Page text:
DFO investigating sea lion found shot in head on Hornby Island
The sea lion was found shot in the head and washed up on Hornby Island Tuesday, March 19, 2019, according to the Sea Shepherd Conservation Society. (Alan Fletcher)
CTV Vancouver Island
Published Wednesday, March 20, 2019 11:45AM PDT
Last Updated Wednesday, March 20, 2019 4:06PM PDT
A conservation society in B.C. says a sea lion was found shot in the head as an annual roe herring fishery takes place in the Strait of Georgia.
The dead sea lion was found washed up on Hornby Island on Tuesday, according to the Sea Shepherd Conservation Society.
In a news release, the society said the animal's death "leaves no doubt as to the abuse of pinnipeds our crew has been observing on the water."
It comes after a video posted to Facebook earlier this month showed a commercial fisherman tossing a "bear-banger" explosive in a large gathering of seals and sea lions off the coast of Vancouver Island.
The video sparked public outrage and prompted a stern warning from the Department of Fisheries and Oceans.
The fishermen who posted it defended their actions, saying they were looking for a way to make a living while minimizing the impact seals and sea lions have on their catch.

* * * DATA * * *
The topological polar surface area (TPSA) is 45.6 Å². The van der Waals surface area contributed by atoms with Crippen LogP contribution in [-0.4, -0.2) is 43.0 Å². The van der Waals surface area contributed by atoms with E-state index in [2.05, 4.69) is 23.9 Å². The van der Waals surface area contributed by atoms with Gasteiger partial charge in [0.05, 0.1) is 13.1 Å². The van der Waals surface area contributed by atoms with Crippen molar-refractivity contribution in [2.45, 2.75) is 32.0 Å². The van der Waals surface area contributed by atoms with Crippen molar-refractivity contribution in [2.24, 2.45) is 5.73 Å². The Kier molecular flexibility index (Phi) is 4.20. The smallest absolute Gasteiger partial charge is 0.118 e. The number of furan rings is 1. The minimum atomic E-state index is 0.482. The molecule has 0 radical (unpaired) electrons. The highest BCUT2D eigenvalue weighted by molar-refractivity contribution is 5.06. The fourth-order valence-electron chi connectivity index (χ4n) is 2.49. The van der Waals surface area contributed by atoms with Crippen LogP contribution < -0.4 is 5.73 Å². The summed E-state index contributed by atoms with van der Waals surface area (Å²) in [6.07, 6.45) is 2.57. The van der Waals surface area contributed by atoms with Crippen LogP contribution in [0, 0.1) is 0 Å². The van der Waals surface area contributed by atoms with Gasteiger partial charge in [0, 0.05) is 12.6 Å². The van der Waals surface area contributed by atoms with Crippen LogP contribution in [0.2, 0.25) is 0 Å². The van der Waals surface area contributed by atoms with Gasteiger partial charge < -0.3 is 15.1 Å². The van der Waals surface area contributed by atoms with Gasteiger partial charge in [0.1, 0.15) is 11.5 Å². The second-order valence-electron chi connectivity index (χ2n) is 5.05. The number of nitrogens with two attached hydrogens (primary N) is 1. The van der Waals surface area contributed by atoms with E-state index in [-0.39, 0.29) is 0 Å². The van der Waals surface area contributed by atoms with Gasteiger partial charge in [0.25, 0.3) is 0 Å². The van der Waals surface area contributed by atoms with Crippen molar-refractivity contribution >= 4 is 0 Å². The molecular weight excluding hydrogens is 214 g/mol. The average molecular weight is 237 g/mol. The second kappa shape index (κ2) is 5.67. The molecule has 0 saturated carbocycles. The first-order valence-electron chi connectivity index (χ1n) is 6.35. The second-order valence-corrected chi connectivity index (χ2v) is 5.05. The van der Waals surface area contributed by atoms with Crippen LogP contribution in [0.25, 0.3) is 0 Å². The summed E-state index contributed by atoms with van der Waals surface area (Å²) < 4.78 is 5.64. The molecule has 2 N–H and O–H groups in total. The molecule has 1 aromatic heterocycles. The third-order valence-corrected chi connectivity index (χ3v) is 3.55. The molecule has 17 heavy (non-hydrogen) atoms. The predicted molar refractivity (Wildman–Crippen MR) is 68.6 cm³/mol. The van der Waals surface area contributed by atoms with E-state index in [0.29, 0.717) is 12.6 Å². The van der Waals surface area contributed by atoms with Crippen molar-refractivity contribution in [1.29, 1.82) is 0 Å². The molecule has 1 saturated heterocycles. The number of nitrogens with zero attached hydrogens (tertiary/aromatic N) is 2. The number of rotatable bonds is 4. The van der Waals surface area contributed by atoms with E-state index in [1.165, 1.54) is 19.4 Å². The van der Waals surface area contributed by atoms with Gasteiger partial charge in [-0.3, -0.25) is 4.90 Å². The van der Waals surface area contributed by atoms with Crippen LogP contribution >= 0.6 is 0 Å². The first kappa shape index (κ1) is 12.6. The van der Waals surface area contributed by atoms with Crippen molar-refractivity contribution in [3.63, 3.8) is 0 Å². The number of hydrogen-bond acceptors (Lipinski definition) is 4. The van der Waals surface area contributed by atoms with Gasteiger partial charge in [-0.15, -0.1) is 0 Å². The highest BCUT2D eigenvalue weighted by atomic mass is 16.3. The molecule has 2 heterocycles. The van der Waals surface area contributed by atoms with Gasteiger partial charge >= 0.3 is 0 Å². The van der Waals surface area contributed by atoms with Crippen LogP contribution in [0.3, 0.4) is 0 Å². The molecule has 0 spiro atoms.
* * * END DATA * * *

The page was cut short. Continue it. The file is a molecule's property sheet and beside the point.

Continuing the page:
The issue has stirred debate on whether the government should allow a cull on sea lions that interfere with the herring fishery, something the Pacific Balance Pinniped Society supports.
But Sea Shepherd said it's the fishery that's the problem, as herring stocks have greatly diminished in the Georgia Strait.
"The current swarm of sea lions during the herring spawn is only a barometer that indicates the ecosystem is out of balance, specifically, it has been over-exploited and overfished for too long, with no respite for stocks to recover," the society said.
The group is one of several calling on the DFO to place a total moratorium on the commercial roe herring fishery in the Strait of Georgia.
The DFO confirmed it is aware and investigating reports of the sea lion shot in the head.
The organization reminded all commercial fishermen and the public that under Marine Mammal Regulations, it is illegal to disturb, harm or kill marine mammals like seals or sea lions.
Anyone who witnesses a potential illegal interaction with a sea mammal is asked to report it to their local fishery officer detachment or to the DFO tip line at 1-800-465-4336.
The department said it would provide information on the shot sea lion as it learned more.
The annual herring fishery is scheduled to run to the end of March.